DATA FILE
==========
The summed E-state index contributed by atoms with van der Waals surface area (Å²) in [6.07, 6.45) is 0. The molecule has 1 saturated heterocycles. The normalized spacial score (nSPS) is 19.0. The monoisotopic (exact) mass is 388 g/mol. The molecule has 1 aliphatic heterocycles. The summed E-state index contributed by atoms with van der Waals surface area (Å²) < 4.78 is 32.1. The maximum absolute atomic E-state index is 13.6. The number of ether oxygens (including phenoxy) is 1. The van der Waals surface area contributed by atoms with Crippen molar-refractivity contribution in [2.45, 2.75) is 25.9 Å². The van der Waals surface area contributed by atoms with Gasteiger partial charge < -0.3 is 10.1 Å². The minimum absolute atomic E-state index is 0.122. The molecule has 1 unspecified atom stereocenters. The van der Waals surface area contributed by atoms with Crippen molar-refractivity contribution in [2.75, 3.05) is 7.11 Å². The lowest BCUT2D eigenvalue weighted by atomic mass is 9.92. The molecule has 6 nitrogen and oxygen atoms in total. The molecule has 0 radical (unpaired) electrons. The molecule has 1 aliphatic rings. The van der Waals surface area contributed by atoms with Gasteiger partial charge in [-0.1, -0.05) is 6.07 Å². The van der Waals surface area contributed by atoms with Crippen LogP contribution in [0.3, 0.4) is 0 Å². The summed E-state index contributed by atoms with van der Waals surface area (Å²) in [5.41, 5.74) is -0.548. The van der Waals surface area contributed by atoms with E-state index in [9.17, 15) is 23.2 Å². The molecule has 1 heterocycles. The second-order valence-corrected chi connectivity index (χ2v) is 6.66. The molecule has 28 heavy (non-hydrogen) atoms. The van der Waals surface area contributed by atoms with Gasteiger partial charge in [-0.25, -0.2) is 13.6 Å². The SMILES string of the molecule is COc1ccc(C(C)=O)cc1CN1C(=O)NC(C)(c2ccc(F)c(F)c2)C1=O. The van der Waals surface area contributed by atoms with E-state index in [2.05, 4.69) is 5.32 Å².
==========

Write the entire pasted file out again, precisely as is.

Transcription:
The summed E-state index contributed by atoms with van der Waals surface area (Å²) in [6.07, 6.45) is 0. The molecule has 1 saturated heterocycles. The normalized spacial score (nSPS) is 19.0. The monoisotopic (exact) mass is 388 g/mol. The molecule has 1 aliphatic heterocycles. The summed E-state index contributed by atoms with van der Waals surface area (Å²) < 4.78 is 32.1. The maximum absolute atomic E-state index is 13.6. The number of ether oxygens (including phenoxy) is 1. The van der Waals surface area contributed by atoms with Crippen molar-refractivity contribution in [2.45, 2.75) is 25.9 Å². The van der Waals surface area contributed by atoms with Gasteiger partial charge < -0.3 is 10.1 Å². The minimum absolute atomic E-state index is 0.122. The molecule has 1 unspecified atom stereocenters. The van der Waals surface area contributed by atoms with Crippen molar-refractivity contribution in [2.75, 3.05) is 7.11 Å². The lowest BCUT2D eigenvalue weighted by atomic mass is 9.92. The molecule has 6 nitrogen and oxygen atoms in total. The molecule has 0 radical (unpaired) electrons. The molecule has 1 aliphatic rings. The van der Waals surface area contributed by atoms with Gasteiger partial charge in [-0.1, -0.05) is 6.07 Å². The van der Waals surface area contributed by atoms with Crippen LogP contribution in [0.3, 0.4) is 0 Å². The summed E-state index contributed by atoms with van der Waals surface area (Å²) in [5.41, 5.74) is -0.548. The van der Waals surface area contributed by atoms with E-state index in [9.17, 15) is 23.2 Å². The molecule has 1 heterocycles. The second-order valence-corrected chi connectivity index (χ2v) is 6.66. The molecule has 28 heavy (non-hydrogen) atoms. The van der Waals surface area contributed by atoms with Gasteiger partial charge in [-0.25, -0.2) is 13.6 Å². The SMILES string of the molecule is COc1ccc(C(C)=O)cc1CN1C(=O)NC(C)(c2ccc(F)c(F)c2)C1=O. The van der Waals surface area contributed by atoms with E-state index in [2.05, 4.69) is 5.32 Å².